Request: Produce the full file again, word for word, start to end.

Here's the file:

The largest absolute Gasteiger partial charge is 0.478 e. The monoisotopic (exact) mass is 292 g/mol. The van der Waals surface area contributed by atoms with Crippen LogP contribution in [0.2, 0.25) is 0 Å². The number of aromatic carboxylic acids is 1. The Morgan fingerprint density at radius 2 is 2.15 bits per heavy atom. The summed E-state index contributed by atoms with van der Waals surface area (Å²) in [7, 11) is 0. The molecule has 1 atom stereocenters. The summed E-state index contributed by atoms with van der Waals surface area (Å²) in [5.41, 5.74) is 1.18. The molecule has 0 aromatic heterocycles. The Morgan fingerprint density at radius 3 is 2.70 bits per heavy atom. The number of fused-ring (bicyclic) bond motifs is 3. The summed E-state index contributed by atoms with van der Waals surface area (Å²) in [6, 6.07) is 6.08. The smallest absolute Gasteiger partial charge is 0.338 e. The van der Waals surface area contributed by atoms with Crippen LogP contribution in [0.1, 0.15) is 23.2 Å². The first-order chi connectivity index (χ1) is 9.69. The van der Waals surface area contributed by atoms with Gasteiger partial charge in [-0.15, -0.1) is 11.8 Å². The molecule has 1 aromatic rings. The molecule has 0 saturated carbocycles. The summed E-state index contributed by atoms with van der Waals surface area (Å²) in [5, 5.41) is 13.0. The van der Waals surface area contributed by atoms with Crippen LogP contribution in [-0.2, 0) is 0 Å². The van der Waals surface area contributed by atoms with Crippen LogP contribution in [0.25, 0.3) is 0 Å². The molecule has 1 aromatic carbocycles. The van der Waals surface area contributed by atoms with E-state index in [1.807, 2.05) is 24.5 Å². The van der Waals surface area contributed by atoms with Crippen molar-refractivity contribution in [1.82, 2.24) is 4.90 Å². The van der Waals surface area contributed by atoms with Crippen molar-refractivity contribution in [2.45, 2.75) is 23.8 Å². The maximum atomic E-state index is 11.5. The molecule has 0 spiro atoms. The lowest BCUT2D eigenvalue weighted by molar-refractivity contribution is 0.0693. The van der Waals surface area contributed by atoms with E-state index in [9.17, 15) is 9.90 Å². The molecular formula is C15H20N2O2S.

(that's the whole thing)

The largest absolute Gasteiger partial charge is 0.478 e. The monoisotopic (exact) mass is 292 g/mol. The van der Waals surface area contributed by atoms with Crippen LogP contribution in [0.2, 0.25) is 0 Å². The number of aromatic carboxylic acids is 1. The Morgan fingerprint density at radius 2 is 2.15 bits per heavy atom. The summed E-state index contributed by atoms with van der Waals surface area (Å²) in [7, 11) is 0. The molecule has 1 atom stereocenters. The summed E-state index contributed by atoms with van der Waals surface area (Å²) in [5.41, 5.74) is 1.18. The molecule has 0 aromatic heterocycles. The Morgan fingerprint density at radius 3 is 2.70 bits per heavy atom. The number of fused-ring (bicyclic) bond motifs is 3. The summed E-state index contributed by atoms with van der Waals surface area (Å²) in [6, 6.07) is 6.08. The smallest absolute Gasteiger partial charge is 0.338 e. The van der Waals surface area contributed by atoms with Crippen LogP contribution in [0.1, 0.15) is 23.2 Å². The first-order chi connectivity index (χ1) is 9.69. The van der Waals surface area contributed by atoms with Gasteiger partial charge in [-0.15, -0.1) is 11.8 Å². The molecule has 1 aromatic rings. The molecule has 0 saturated carbocycles. The summed E-state index contributed by atoms with van der Waals surface area (Å²) in [5, 5.41) is 13.0. The van der Waals surface area contributed by atoms with Crippen LogP contribution in [-0.2, 0) is 0 Å². The van der Waals surface area contributed by atoms with Crippen LogP contribution in [0.25, 0.3) is 0 Å². The molecule has 1 aromatic carbocycles. The van der Waals surface area contributed by atoms with E-state index in [1.807, 2.05) is 24.5 Å². The van der Waals surface area contributed by atoms with Crippen molar-refractivity contribution in [1.82, 2.24) is 4.90 Å². The van der Waals surface area contributed by atoms with Crippen molar-refractivity contribution in [2.45, 2.75) is 23.8 Å². The maximum atomic E-state index is 11.5. The molecule has 0 spiro atoms. The lowest BCUT2D eigenvalue weighted by molar-refractivity contribution is 0.0693. The van der Waals surface area contributed by atoms with E-state index in [9.17, 15) is 9.90 Å². The molecular formula is C15H20N2O2S.